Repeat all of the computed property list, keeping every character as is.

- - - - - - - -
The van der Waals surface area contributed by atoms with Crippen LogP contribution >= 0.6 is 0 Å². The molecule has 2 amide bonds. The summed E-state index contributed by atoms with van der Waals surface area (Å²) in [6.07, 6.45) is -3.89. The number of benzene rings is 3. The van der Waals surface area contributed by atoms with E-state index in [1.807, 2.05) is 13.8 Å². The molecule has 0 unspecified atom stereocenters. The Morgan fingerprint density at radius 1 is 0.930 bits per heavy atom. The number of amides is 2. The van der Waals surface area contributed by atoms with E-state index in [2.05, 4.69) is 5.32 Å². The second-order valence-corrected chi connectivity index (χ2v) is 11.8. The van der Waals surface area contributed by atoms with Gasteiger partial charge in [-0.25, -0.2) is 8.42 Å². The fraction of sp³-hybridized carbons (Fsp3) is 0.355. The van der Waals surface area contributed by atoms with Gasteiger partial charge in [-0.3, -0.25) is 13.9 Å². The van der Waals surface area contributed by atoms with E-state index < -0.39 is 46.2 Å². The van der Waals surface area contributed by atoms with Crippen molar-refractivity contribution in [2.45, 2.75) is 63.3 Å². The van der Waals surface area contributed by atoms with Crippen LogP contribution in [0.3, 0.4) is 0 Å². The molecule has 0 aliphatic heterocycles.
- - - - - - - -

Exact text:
The van der Waals surface area contributed by atoms with Crippen LogP contribution >= 0.6 is 0 Å². The molecule has 2 amide bonds. The summed E-state index contributed by atoms with van der Waals surface area (Å²) in [6.07, 6.45) is -3.89. The number of benzene rings is 3. The van der Waals surface area contributed by atoms with E-state index in [1.807, 2.05) is 13.8 Å². The molecule has 0 unspecified atom stereocenters. The Morgan fingerprint density at radius 1 is 0.930 bits per heavy atom. The number of amides is 2. The van der Waals surface area contributed by atoms with E-state index in [2.05, 4.69) is 5.32 Å². The second-order valence-corrected chi connectivity index (χ2v) is 11.8. The van der Waals surface area contributed by atoms with Gasteiger partial charge in [-0.25, -0.2) is 8.42 Å². The fraction of sp³-hybridized carbons (Fsp3) is 0.355. The van der Waals surface area contributed by atoms with Gasteiger partial charge in [-0.3, -0.25) is 13.9 Å². The van der Waals surface area contributed by atoms with E-state index < -0.39 is 46.2 Å². The van der Waals surface area contributed by atoms with Crippen molar-refractivity contribution in [2.45, 2.75) is 63.3 Å². The van der Waals surface area contributed by atoms with Crippen LogP contribution in [0.3, 0.4) is 0 Å². The molecule has 0 aliphatic heterocycles.